Cork comeback

Time to put a cork in speculation about demise of natural wine corks.

Plastic corks and screw caps were next big thing in 1990s. Bad practices in Portugal promoted bad cork, which created “corked” wine—tainted stuff that smells and tastes of wet cardboard. At crest of cork taint complaints, fastidious critics claimed one in every twelve bottles suffered some form of cork corruption.

Portugal, world-dominant cork producer, cleaned up its act. Literally, since problem flows from failure to correctly clean raw cork. Today, cork is coming back as preferred closure.

Through first half of 2011, sales of cork-sealed bottles of U.S. premium wines enjoyed an almost-14 percent increase over 2010. At the same time, sales of wines sealed with screw caps or plastic fell more than 10 percent.

“Americans overwhelmingly prefer cork, and wineries are responding to that demand. Meanwhile, the quality of cork has improved dramatically while drawbacks have emerged for alternative closures,” Peter Weber of the Cork Quality Council contentedly coos about cork.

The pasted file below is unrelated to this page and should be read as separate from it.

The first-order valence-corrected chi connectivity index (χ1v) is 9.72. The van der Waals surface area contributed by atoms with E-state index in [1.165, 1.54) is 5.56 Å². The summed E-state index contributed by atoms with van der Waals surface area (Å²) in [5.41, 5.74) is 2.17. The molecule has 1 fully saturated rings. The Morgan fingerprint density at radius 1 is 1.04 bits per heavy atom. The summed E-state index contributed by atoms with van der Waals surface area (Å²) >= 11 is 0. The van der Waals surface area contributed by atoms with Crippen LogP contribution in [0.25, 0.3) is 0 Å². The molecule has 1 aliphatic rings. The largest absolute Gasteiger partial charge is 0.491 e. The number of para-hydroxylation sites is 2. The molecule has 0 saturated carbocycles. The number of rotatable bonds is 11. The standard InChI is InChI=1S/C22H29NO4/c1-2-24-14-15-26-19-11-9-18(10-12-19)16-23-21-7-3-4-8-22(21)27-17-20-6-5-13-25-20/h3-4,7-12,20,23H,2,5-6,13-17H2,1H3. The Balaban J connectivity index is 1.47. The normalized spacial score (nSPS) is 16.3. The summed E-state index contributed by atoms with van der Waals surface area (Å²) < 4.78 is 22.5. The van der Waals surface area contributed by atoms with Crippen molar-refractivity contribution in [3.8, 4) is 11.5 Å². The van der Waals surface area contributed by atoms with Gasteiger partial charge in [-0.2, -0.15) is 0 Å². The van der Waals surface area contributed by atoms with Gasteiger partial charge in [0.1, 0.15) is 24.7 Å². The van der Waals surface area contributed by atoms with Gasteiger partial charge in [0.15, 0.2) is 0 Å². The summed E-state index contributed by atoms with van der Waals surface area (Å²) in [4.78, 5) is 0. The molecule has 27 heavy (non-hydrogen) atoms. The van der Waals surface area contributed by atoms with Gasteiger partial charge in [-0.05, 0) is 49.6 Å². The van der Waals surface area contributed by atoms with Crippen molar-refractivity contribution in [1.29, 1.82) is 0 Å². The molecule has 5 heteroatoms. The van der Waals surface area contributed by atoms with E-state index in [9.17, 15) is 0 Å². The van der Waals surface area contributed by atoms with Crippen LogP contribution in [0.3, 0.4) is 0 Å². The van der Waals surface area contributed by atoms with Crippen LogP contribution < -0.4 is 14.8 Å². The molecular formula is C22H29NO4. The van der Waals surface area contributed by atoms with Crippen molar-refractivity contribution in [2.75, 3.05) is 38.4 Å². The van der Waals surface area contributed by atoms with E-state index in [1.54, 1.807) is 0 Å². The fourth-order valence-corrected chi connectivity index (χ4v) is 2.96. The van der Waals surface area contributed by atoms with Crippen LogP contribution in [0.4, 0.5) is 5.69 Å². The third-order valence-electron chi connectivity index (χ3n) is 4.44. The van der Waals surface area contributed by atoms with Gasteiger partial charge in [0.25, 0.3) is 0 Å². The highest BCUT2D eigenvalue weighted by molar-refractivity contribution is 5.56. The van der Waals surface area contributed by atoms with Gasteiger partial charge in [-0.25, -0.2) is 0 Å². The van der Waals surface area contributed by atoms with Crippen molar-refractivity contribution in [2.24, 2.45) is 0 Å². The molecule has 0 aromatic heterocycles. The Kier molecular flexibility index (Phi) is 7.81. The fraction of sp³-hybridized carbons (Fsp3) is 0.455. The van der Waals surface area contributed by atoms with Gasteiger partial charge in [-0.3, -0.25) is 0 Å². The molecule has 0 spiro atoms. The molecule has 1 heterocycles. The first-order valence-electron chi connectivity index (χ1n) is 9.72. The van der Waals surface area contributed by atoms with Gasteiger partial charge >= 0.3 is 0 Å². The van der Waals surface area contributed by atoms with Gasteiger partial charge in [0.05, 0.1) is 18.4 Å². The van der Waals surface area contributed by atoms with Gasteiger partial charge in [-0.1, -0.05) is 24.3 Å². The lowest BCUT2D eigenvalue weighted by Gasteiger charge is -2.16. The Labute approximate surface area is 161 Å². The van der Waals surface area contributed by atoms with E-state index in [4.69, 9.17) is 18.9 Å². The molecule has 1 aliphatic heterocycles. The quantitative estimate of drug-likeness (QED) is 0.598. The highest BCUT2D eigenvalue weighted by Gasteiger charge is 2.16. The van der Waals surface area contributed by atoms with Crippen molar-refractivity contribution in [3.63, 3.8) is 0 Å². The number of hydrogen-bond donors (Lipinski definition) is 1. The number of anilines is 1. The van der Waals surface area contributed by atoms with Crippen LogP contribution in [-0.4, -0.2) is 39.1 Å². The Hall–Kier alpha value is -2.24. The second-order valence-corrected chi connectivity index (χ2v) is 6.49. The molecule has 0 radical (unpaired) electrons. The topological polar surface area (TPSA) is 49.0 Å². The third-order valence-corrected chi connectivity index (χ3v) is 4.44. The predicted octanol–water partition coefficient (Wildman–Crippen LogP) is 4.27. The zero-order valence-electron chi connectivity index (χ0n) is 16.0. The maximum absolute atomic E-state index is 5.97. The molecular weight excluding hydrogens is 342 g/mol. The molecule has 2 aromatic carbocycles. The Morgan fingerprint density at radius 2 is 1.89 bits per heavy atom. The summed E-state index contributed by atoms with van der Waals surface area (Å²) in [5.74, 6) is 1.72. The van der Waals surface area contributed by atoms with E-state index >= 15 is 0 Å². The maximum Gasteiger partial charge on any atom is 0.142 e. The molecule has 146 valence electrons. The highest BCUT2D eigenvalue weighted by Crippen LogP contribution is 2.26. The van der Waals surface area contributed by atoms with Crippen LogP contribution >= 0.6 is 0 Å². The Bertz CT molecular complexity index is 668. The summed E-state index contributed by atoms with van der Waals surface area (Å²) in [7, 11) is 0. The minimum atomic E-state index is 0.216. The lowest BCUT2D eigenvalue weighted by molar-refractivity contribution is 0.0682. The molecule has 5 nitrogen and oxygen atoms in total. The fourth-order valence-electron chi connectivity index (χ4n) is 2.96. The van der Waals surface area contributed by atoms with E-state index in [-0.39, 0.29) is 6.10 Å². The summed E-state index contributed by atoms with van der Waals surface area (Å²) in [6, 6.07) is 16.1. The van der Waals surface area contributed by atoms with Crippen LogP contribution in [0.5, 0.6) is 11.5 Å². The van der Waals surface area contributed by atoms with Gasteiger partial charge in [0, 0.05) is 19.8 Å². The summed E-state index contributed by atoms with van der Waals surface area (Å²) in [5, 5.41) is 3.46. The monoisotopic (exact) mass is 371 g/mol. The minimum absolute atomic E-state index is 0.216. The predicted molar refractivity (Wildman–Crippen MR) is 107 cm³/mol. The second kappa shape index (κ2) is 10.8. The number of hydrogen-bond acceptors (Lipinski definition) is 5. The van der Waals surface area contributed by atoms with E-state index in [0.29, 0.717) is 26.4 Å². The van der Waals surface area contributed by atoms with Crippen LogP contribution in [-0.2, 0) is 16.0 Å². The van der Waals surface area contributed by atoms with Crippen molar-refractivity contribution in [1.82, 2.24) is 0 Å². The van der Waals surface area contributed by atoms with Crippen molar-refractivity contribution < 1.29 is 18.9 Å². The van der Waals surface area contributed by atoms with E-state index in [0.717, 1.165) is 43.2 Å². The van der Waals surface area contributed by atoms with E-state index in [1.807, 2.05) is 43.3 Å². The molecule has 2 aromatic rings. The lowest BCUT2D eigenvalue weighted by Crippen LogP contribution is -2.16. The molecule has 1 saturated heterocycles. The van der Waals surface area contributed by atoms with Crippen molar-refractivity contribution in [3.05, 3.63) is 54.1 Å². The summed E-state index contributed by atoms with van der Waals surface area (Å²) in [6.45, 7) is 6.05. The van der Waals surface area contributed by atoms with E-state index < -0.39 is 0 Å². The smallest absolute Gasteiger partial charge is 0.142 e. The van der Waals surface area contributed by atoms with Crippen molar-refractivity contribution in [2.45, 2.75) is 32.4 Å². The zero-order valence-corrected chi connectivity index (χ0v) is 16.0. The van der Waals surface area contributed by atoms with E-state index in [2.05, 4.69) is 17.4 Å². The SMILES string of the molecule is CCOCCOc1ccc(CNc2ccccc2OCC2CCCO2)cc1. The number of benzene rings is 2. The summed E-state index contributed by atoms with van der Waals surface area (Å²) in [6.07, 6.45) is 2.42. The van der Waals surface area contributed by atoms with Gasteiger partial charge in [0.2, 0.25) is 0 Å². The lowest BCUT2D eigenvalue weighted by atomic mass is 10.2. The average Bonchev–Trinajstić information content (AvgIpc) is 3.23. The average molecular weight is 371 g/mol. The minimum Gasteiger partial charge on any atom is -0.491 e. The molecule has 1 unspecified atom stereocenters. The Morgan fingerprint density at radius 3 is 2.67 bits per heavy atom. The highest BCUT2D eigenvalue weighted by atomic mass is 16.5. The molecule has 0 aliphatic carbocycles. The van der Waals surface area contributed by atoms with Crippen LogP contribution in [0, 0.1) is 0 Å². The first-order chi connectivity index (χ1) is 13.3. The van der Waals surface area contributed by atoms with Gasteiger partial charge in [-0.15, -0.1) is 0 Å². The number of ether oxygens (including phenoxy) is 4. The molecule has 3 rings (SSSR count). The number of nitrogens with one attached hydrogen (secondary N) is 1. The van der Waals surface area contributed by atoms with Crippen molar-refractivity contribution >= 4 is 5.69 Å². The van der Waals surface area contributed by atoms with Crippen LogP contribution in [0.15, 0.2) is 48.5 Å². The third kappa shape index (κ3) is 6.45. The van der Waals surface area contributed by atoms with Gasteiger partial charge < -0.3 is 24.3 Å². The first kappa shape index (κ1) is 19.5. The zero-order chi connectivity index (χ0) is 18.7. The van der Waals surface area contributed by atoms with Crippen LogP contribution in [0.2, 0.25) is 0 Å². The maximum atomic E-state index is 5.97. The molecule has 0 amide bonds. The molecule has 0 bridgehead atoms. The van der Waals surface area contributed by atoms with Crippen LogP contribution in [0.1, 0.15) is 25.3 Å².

Cork champions claim only cork enables the many chemical and physical processes that work magic while wine ages in a bottle. In particular, cork allows a tiny amount of oxygen contact, which artificial closures do not.

For value-priced wines made to be consumed upon release, closure is non-issue. Shoot, a plastic bag in a cardboard box works. For better wines, there’s no end in sight for cork’s reign as closure king.


• Francois Montand Blanc de Blancs Brut. Big sparkling value; apples, melons, lemon, freshly baked bread. France. $14

• Cévoles Celler Cérvoles. Delicious blend of tempranillo, cab, garnacha, merlot. Deep cherry red color; fruit jam and chocolate, voluptuous. Spain, Costers del Segre. $21

• Orin Swift Palermo. Cab and merlot; dark berries; big entrance, soft tannins mid-palate, flourish at finish. Napa. $31

• Ramian Estate Chapter 7. Bordeaux blend. Old World elegance, New World oak, unfiltered and unfined, rich and opulent. Napa. $65